Printing tiny things, water pumps, and a visit to Fairless Middle School

Hello everyone,

As the weather grows cooler outside with the approaching fall, it’s all the more reason to spend time crafting projects in the warm 3D Lab!  3D printers and laser cutters generate a lot of heat.  🙂  Community members and student engineers hang-out in the Lab and Lounge on a regular basis, making for fun times and interesting conversations.  The 3D Lab is not simply about the technology available in the room, but the sense of community among its participants.  There is an energy and atmosphere that makes the lab and fun place to be, where folks have fun making and learning, too.


Tristan, one of our students, never ceases to amaze us with his inventive pursuits.  He is always interested in something and the subject matter seems to change each week!  Lately, Tristan discovered that Nikola Tesla, the fellow famous for his experiments with electricity, also studied fluid dynamics.  He invented a turbine that transfers the energy of a high pressure fluid into a low-torque rotational force.

Fluid flows through the device’s input valve which is tangent to the disc’s circumference.  The fluid drags along the closely spaced discs as it spirals around to the origin of the discs where the pressure is much lower.  The spiraling action caused by centrifugal force is the reason behind the turbine’s efficiency.  Also called a “Micro Stirling Engine”, the Tesla Turbine was patented in 1909.


Tristan used Solidworks to create a 3D design of the turbine based on depictions and theories that he found on the Internet.  He cut the stacked spinning discs out of acrylic with our laser cutter, then fabricated the supporting rings, spacers, and frame with 3D printing.  The result was professional!

Tristan’s turbine design moves fluids quite well.  If you are interested in building a simplified water pump with a 3D printer, check-out this Instructable here.


3D printers have come a long way since we opened the 3D Lab four years ago.  For intricate parts, laser based resin printers ruled the roost, though these machines are expensive to purchase and operate.  Plastic filament printers at the time supported layer heights of 0.1-0.2mm, while resin printers produced layers at 0.03mm, resulting in smooth, accurate parts.  Our latest plastic filament printer, the Prusa i3 MK3, supports layer heights of 0.05mm, approaching resin quality with the affordability and diversity of plastic based material.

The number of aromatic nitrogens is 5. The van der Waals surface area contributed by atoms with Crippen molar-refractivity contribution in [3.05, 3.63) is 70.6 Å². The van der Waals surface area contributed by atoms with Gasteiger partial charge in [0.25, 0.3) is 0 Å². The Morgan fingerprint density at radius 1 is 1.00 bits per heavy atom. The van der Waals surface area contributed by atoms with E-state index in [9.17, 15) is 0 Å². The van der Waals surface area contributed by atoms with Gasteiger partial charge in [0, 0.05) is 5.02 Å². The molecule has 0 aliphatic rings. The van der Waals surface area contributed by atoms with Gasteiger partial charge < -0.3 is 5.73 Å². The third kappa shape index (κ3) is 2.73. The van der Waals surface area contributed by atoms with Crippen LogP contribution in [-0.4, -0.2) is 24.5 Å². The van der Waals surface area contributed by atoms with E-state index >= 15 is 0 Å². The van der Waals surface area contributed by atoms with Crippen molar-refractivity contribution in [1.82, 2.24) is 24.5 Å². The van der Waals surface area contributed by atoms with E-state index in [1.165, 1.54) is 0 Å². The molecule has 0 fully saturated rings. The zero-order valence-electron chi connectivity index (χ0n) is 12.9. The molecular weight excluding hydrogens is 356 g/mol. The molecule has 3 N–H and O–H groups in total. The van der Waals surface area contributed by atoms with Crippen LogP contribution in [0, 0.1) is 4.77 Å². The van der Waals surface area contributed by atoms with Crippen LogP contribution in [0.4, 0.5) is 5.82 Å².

Tim, one of our students, has faith in our filament based 3D printers.  He makes board games and intricate puzzle boxes.  His work is amazing and amazingly tiny!  Lately, Tim is using our original Makerbot (our first printer, donated by the Romich Foundation) and Prusa printers to create figurines for a 1990’s board game called Warhammer 40K.

The purple tanks were printed at 0.2mm with the Makerbot, while the miniscule soldiers were printed at 0.05mm on the Prusa.  Just how tiny are these soldiers?  We used a dime for comparison:

Currently, Tim is fabricating a board game called Pai Sho, taken from a television anime series Avatar: The Last Airbender.  We are excited to see the results of his work in the coming weeks!


Once a year, Fairless Middle School offers Career Day where community members do a “show and tell” to talk about their careers to students.  Staff members Erika Stafford and I discussed 3D printing and careers in engineering during this event.  We presented to six classes sessions of students which made for a long but exciting day.  Our sessions were so popular that teachers normally on break spent the time in our classroom instead!

Many thanks to the Romich Foundation for our portable 3D printer which has been shown to many schools, organizations, and businesses.  It printed like a champ all day!  We had many excited kids, many of whom asked countless questions.

If you know of any organizations, schools, or business who would like to experience 3D printing and how Wayne College can help them, please let me know.  We are always willing to make road trips if there is interest and the food is good.


Stay tuned for more interesting stories in the coming week!  Our engineering students have begun building and competing LEGO Mindstorms robots, culminating in our [in]famous Battle Bots tournament at the end of the semester.


Until next week,



Like big things?  Check-out the world’s first 3D printed ship propeller:

…and the world’s largest construction 3D printer:


Speaking of Tim’s puzzle boxes, you can make your own here:

Want to make your own board game?


You can build a 3D printer from a kit with  Schantz MakerSpace workshops.  Want to learn what you can do with an Arduino microcontroller?  There’s a workshop for that, too.  Find out more at:


We offer a free “listserv” that allows to you ask questions to members in the makerspace. It’s great for sharing ideas, forming friendships, and helping & advising each other. To join, send an email to with

“SUBSCRIBE MAKERSPACE-GROUP” in the subject line.